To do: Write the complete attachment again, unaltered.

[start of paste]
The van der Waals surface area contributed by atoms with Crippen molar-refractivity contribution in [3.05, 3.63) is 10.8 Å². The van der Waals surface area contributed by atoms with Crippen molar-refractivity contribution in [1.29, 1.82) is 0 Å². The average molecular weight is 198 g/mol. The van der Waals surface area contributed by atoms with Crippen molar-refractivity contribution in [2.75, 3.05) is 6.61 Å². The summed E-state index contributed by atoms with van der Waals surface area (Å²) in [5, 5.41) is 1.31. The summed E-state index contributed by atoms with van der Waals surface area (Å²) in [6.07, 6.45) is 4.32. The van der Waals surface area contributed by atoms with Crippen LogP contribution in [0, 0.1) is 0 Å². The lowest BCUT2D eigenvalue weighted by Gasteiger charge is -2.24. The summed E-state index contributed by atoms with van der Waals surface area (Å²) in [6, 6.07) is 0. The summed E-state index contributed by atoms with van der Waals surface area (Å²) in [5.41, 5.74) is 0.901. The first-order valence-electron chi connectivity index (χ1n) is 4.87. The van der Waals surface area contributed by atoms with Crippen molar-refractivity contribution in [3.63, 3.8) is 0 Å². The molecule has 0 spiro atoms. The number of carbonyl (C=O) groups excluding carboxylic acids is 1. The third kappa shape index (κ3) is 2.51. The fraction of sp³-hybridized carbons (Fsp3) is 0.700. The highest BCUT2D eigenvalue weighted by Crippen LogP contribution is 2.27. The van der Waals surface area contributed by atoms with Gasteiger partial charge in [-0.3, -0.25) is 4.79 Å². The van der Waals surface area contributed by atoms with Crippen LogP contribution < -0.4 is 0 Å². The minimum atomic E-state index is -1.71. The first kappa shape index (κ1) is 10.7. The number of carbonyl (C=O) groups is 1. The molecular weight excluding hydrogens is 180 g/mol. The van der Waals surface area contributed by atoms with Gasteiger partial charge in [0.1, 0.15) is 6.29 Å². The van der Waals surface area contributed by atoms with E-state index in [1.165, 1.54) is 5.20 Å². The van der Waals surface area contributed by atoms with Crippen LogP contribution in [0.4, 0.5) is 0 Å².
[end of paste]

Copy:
The van der Waals surface area contributed by atoms with Crippen molar-refractivity contribution in [3.05, 3.63) is 10.8 Å². The van der Waals surface area contributed by atoms with Crippen molar-refractivity contribution in [1.29, 1.82) is 0 Å². The average molecular weight is 198 g/mol. The van der Waals surface area contributed by atoms with Crippen molar-refractivity contribution in [2.75, 3.05) is 6.61 Å². The summed E-state index contributed by atoms with van der Waals surface area (Å²) in [5, 5.41) is 1.31. The summed E-state index contributed by atoms with van der Waals surface area (Å²) in [6.07, 6.45) is 4.32. The van der Waals surface area contributed by atoms with Crippen LogP contribution in [0, 0.1) is 0 Å². The lowest BCUT2D eigenvalue weighted by Gasteiger charge is -2.24. The summed E-state index contributed by atoms with van der Waals surface area (Å²) in [6, 6.07) is 0. The summed E-state index contributed by atoms with van der Waals surface area (Å²) in [5.41, 5.74) is 0.901. The first-order valence-electron chi connectivity index (χ1n) is 4.87. The van der Waals surface area contributed by atoms with Crippen molar-refractivity contribution in [3.63, 3.8) is 0 Å². The molecule has 0 spiro atoms. The number of carbonyl (C=O) groups excluding carboxylic acids is 1. The third kappa shape index (κ3) is 2.51. The fraction of sp³-hybridized carbons (Fsp3) is 0.700. The highest BCUT2D eigenvalue weighted by Crippen LogP contribution is 2.27. The van der Waals surface area contributed by atoms with Gasteiger partial charge in [-0.3, -0.25) is 4.79 Å². The van der Waals surface area contributed by atoms with Crippen LogP contribution < -0.4 is 0 Å². The minimum atomic E-state index is -1.71. The first kappa shape index (κ1) is 10.7. The number of carbonyl (C=O) groups is 1. The molecular weight excluding hydrogens is 180 g/mol. The van der Waals surface area contributed by atoms with Gasteiger partial charge in [0.1, 0.15) is 6.29 Å². The van der Waals surface area contributed by atoms with E-state index in [1.165, 1.54) is 5.20 Å². The van der Waals surface area contributed by atoms with Crippen LogP contribution in [0.4, 0.5) is 0 Å².